Each year, millions of Americans are bombarded with ads or phone calls promoting magical moneymaking investments, sweepstakes, pyramid or matrix schemes, and other fraudulent sales pitches. Many trusting souls buy into the promises of instant wealth, only to later find out that such programs almost always are really too good to be true.
Senior citizens strike many con artists as a particularly ripe target for such scams; often living in isolation, with fewer ways of checking out the false information provided by smooth-talking strangers, seniors account for 60% of all victims contacting the National Fraud Information Center. Many elderly citizens live on modest, fixed sources of income; even relatively low-level instances of fraud or theft can leave them struggling to get by, or forced out of their homes into institutional care, at a huge cost to the state.
Such schemes are only one element of a broad pattern of exploitation and abuse affecting some of our nation's most vulnerable citizens. According to the authors of the 2003 book Elder Mistreatment, between one and two million elderly Americans have been "injured, exploited, or otherwise mistreated by someone on whom they depended for care or protection."
Despite the magnitude of this problem, elder abuse is still a largely unstudied and untreated problem in American society. Experts estimate that the vast majority of cases of elder mistreatment are not reported, either by the victims or their relatives and caretakers, who often fail to notice telltale signs of abuse.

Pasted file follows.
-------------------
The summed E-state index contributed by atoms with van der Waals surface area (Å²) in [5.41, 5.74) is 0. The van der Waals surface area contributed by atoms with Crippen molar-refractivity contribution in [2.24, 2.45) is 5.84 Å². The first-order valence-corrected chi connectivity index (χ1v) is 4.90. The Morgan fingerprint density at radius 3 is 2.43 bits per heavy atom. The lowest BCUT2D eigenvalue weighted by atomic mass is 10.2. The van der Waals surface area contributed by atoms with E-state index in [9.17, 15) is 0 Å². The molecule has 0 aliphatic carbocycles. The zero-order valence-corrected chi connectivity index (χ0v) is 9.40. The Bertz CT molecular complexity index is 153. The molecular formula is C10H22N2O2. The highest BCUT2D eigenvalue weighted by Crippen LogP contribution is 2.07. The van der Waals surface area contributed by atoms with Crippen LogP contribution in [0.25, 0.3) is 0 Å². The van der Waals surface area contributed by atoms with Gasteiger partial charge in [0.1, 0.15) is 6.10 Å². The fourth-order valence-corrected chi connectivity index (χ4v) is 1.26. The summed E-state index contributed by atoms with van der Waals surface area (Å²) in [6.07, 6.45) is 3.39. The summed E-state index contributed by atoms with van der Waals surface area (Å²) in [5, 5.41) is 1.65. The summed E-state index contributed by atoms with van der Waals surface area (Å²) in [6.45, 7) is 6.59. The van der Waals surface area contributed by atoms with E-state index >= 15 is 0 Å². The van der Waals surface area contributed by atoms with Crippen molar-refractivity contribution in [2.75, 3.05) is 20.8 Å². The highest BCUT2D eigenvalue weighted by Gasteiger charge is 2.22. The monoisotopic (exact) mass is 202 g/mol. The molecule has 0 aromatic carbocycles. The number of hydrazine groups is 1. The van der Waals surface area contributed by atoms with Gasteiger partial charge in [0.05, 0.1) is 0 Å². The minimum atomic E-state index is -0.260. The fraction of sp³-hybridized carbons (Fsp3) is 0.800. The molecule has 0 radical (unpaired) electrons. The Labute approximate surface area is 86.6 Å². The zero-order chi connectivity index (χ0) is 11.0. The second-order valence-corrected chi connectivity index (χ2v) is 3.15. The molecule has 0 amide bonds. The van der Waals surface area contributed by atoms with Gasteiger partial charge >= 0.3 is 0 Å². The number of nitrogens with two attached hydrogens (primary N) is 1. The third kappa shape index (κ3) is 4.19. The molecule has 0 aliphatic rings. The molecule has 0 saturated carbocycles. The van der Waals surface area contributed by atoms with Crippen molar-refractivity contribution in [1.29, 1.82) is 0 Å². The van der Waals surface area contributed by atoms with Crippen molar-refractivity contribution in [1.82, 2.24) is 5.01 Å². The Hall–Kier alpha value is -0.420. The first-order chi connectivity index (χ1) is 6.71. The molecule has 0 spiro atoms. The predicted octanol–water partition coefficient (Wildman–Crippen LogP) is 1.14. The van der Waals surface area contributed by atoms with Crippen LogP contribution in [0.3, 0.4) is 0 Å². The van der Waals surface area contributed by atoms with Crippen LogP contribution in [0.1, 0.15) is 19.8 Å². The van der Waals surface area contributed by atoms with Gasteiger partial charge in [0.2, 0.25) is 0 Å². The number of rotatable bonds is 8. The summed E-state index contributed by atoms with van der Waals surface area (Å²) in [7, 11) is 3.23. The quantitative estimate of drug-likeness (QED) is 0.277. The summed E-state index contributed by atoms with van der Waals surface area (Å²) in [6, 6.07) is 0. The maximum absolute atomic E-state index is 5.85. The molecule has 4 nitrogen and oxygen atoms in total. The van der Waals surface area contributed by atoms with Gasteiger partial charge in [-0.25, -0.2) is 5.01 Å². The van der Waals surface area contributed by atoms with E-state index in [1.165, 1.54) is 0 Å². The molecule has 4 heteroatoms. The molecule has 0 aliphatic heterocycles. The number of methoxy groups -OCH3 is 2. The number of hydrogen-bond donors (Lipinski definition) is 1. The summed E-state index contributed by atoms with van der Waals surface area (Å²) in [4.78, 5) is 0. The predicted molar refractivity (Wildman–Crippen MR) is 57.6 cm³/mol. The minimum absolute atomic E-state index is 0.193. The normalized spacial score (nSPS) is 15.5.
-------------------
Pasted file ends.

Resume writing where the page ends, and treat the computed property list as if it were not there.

Alarmed by the drastic rise in the number of cases of elders being abused and exploited in Riverside County, dedicated community member Margot Hamilton formed a committee in 1996 that would result in the founding of the Curtailing Abuse Related to the Elderly (C.A.R.E.) program, an attempt to ensure fair and legal treatment of elders in the county.
Its approach works on a variety of levels. C.A.R.E. teams assist and support Riverside County's three mandatory Multidisciplinary Teams (MDT), groups of governmental and charity agencies that meet to determine the best ways to combat abuse and work to protect their elderly clients.
In addition to the basic work of responding to cases of abuse, the group runs a Community Anti-Fraud Education program, consisting of a series of presentations given at senior centers and care facilities that detail common schemes, and how to avoid being cheated by unscrupulous merchants.
Through their Gatekeeper Training programs, C.A.R.E. helps community members who regularly interact with elders (i.e., bank officials, law enforcement, clergy, health workers) to recognize the warning signs of abuse or fraud, and to report suspected offenses promptly.
As of 2004, C.A.R.E.-in spite of not being formally mandated by the government and, thus, vulnerable to budget fluctuations and lack of resources-has assisted 2600 victims of consumer fraud and reported 1010 cases of elder abuse to Adult Protective Services (APS) and other law enforcement agencies. The teams report recovering over $11 million of elder victims' money, and saved another $3.5 million from being taken in the first place.
In an effort to help care providers and law enforcement officials across the country stop the abuse of elderly Americans, C.A.R.E. has prepared a wide variety of presentations, training manuals, and other printed materials.